Edwin Rubis heard about President Biden’s announcement of mass marijuana pardons earlier this month and realized he would be left out.
Rubis’s projected release date is not for almost another decade: Aug. 6, 2032.
“I don’t belong in prison any longer,” said Rubis, 54, in a phone interview from a medium-security federal prison in Talladega, Ala. “I might have belonged in prison when I first came in, the first 2, 3, 4 years, but I have done so many things that the system has asked me to do. I believe I’m truly rehabilitated.”
Protesters are expected to gather outside the White House on Monday to advocate for people like Rubis, incarcerated for what they would consider nonviolent offenses that involve marijuana, especially as public perception of the substance has shifted. Cannabis is now legal for recreational adult use in Washington, D.C., two territories and 19 states. It is on the ballot in five more states next month.
For those hoping to see marijuana law and policy reforms untangle the legacy of the country’s war on drugs, Biden’s announcement this month that he’d pardon people convicted of federal simple possession did not go far enough. And meaningful post-conviction reform still remains largely elusive in an America that echoed with promises to scrutinize criminal justice following the murder of George Floyd.
The Last Prisoner Project, a nonprofit working on cannabis criminal justice reform that lobbied the White House on this issue, has estimated that there are roughly 2,800 people in federal prison due to marijuana-related convictions, a statistic the organization said stems from a 2021 report from Recidiviz, a nonprofit that uses technology and data to build tools for criminal justice reform.
Instead of remaining bitter that he received a long sentence — 40 years — as a young man, Rubis has been hopeful, dedicating himself to education and helping fellow people who are incarcerated. He has earned three degrees, including a master’s in Christian counseling and is working on his doctorate, mentored others who are incarcerated, worked as a law library clerk and as a dental assistant, and led Christian Bible studies.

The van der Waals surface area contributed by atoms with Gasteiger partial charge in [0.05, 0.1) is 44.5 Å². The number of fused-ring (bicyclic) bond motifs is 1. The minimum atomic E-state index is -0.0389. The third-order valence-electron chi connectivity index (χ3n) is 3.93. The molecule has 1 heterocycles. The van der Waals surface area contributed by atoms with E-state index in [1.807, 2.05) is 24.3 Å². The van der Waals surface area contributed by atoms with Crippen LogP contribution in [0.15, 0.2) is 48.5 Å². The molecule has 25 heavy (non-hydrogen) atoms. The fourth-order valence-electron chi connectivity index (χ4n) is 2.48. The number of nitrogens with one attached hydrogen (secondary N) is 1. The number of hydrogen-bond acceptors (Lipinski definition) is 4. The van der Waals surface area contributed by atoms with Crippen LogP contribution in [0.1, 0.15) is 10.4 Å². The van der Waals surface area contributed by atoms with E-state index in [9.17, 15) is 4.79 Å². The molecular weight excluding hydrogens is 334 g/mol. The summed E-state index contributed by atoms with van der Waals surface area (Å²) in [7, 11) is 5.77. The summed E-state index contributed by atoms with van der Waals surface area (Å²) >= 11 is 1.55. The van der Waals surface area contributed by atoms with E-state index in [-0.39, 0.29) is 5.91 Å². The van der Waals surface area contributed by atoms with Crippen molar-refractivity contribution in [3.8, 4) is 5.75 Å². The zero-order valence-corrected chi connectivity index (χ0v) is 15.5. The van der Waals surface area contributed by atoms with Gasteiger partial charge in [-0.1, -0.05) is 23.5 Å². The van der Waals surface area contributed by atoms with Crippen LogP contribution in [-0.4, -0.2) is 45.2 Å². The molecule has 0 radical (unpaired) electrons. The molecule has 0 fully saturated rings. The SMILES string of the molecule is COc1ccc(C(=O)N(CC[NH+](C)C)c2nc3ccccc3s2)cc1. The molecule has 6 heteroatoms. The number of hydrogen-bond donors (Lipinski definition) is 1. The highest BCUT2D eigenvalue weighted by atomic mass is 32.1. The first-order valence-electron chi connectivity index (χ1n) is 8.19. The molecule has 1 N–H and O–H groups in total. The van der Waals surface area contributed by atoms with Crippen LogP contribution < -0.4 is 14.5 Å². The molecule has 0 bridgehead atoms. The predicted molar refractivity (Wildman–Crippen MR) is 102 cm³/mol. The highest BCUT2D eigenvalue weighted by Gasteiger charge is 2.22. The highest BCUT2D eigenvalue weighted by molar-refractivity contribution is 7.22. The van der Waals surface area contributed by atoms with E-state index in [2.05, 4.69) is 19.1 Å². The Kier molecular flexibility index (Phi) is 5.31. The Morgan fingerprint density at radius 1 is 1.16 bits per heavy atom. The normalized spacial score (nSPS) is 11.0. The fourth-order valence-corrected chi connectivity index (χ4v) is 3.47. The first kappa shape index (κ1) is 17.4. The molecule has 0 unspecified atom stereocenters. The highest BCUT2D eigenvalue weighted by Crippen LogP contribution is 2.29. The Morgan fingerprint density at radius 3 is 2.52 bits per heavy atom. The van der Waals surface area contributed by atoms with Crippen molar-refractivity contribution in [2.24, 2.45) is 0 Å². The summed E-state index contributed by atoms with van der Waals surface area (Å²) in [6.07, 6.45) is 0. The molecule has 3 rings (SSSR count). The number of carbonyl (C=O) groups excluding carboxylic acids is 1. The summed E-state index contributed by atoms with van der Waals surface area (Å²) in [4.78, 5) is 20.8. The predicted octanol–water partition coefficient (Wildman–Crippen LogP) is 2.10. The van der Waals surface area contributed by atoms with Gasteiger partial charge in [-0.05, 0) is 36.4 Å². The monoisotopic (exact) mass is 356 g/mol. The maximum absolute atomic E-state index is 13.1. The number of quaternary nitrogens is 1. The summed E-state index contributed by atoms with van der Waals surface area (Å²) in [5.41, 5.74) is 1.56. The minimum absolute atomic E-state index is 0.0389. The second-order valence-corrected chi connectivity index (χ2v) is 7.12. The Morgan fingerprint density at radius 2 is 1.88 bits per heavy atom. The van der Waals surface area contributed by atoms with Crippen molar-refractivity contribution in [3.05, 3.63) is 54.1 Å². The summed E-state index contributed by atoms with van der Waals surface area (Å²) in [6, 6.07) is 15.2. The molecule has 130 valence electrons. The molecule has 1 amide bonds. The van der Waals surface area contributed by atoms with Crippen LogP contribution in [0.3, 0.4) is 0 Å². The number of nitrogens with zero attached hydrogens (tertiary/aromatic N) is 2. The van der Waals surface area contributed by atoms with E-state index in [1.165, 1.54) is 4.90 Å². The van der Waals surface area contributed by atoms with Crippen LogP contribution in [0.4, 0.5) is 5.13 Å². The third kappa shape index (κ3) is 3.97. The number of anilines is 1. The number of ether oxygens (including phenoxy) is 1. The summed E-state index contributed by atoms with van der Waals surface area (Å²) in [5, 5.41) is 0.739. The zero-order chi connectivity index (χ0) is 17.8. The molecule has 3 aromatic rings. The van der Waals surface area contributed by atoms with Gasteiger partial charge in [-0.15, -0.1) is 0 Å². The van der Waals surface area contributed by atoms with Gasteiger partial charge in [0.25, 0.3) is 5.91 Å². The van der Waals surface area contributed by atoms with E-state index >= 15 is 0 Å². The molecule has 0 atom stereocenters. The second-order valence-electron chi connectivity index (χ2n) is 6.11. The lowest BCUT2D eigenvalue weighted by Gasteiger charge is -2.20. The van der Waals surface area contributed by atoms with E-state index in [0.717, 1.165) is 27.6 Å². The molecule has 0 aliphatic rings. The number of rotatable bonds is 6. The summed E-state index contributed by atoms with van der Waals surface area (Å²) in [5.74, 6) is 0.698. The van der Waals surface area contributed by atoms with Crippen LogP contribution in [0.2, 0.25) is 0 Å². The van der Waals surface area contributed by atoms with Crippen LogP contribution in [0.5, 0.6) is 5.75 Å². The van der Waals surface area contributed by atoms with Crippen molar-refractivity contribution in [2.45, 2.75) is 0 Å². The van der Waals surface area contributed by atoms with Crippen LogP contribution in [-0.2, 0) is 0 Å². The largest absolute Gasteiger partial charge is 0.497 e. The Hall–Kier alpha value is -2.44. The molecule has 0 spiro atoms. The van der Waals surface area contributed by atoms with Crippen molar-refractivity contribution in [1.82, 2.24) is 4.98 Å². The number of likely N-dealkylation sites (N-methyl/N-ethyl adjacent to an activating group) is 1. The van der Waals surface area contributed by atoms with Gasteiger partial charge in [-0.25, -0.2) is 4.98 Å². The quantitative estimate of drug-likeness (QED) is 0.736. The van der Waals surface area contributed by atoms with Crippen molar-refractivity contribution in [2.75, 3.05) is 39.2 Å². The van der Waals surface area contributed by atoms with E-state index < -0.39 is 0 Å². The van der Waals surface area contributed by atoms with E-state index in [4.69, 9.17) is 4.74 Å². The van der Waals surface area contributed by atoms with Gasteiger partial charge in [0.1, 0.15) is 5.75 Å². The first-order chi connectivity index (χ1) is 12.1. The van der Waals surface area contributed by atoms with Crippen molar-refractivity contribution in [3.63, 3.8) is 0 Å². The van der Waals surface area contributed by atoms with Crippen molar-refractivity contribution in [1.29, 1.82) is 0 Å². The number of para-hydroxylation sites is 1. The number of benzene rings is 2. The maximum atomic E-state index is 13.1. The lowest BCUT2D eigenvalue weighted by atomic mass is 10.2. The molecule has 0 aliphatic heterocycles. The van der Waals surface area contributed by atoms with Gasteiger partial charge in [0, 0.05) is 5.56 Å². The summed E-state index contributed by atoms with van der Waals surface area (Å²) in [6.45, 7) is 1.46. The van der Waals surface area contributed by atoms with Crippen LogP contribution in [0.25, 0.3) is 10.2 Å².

And he has gained the support of prison staffers, including a unit manager, the staff chaplain and a library supervisor, who wrote letters submitted in a court motion to reduce Rubis’s sentence, describing how Rubis is kind and patient, has a positive attitude and is dedicated to bettering his life and others.
“It almost feels like this was a test to see if the cannabis community was naive or stupid enough to mistake an announcement like this for what we were promised,” said Steve DeAngelo, the founder of the Last Prisoner Project. “It was more of a self-serving political fig leaf than any real action for change.
Biden’s pardon announcement would apply to the about 6,500 people nationwide who have had federal convictions for simple possession of marijuana on their records since 1992, the White House estimated. The announcement would also apply to people convicted before 1992, but the government does not have data before then. Biden urged governors to issue the same pardons as he did, as most marijuana convictions historically have come at the state level.
“Criminal records for marijuana possession have led to needless barriers to employment, to housing, and educational opportunities,” Biden said earlier this month when announcing the pardons. “And that’s before you address the racial disparities around who suffers the consequences.”